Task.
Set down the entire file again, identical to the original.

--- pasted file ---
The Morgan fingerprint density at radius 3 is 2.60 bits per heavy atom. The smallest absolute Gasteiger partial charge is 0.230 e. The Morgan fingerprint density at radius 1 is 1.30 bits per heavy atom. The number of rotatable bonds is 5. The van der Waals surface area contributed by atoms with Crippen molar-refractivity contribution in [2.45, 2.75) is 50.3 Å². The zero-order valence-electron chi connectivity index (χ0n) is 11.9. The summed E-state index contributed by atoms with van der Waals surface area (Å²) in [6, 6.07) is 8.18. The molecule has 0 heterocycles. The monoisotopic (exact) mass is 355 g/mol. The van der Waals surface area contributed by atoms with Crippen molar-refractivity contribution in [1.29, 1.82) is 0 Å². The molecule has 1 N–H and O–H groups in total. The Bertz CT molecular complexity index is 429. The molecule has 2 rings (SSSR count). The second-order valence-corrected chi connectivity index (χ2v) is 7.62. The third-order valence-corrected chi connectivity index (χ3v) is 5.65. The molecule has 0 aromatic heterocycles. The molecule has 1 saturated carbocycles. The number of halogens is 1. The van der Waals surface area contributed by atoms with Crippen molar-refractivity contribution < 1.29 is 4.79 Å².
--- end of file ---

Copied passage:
The Morgan fingerprint density at radius 3 is 2.60 bits per heavy atom. The smallest absolute Gasteiger partial charge is 0.230 e. The Morgan fingerprint density at radius 1 is 1.30 bits per heavy atom. The number of rotatable bonds is 5. The van der Waals surface area contributed by atoms with Crippen molar-refractivity contribution in [2.45, 2.75) is 50.3 Å². The zero-order valence-electron chi connectivity index (χ0n) is 11.9. The summed E-state index contributed by atoms with van der Waals surface area (Å²) in [6, 6.07) is 8.18. The molecule has 0 heterocycles. The monoisotopic (exact) mass is 355 g/mol. The van der Waals surface area contributed by atoms with Crippen molar-refractivity contribution in [1.29, 1.82) is 0 Å². The molecule has 1 N–H and O–H groups in total. The Bertz CT molecular complexity index is 429. The molecule has 2 rings (SSSR count). The second-order valence-corrected chi connectivity index (χ2v) is 7.62. The third-order valence-corrected chi connectivity index (χ3v) is 5.65. The molecule has 0 aromatic heterocycles. The molecule has 1 saturated carbocycles. The number of halogens is 1. The van der Waals surface area contributed by atoms with Crippen molar-refractivity contribution < 1.29 is 4.79 Å².